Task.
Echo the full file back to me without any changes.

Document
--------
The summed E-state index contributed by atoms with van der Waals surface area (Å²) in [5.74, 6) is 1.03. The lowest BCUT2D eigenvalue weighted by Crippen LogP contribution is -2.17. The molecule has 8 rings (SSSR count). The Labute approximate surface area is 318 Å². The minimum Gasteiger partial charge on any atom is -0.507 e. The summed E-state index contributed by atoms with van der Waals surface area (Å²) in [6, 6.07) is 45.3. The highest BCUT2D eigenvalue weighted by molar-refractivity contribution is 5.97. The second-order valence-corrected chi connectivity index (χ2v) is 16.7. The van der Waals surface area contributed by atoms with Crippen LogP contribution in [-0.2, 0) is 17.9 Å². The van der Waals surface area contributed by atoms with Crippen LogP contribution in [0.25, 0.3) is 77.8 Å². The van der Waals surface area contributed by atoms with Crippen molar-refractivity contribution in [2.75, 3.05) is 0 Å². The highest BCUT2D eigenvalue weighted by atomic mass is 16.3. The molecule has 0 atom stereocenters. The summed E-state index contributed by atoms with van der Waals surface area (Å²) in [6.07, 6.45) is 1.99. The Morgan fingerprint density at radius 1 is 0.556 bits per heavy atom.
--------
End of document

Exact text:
The summed E-state index contributed by atoms with van der Waals surface area (Å²) in [5.74, 6) is 1.03. The lowest BCUT2D eigenvalue weighted by Crippen LogP contribution is -2.17. The molecule has 8 rings (SSSR count). The Labute approximate surface area is 318 Å². The minimum Gasteiger partial charge on any atom is -0.507 e. The summed E-state index contributed by atoms with van der Waals surface area (Å²) in [6, 6.07) is 45.3. The highest BCUT2D eigenvalue weighted by molar-refractivity contribution is 5.97. The second-order valence-corrected chi connectivity index (χ2v) is 16.7. The van der Waals surface area contributed by atoms with Crippen LogP contribution in [-0.2, 0) is 17.9 Å². The van der Waals surface area contributed by atoms with Crippen LogP contribution in [0.25, 0.3) is 77.8 Å². The van der Waals surface area contributed by atoms with Crippen molar-refractivity contribution in [2.75, 3.05) is 0 Å². The highest BCUT2D eigenvalue weighted by atomic mass is 16.3. The molecule has 0 atom stereocenters. The summed E-state index contributed by atoms with van der Waals surface area (Å²) in [6.07, 6.45) is 1.99. The Morgan fingerprint density at radius 1 is 0.556 bits per heavy atom.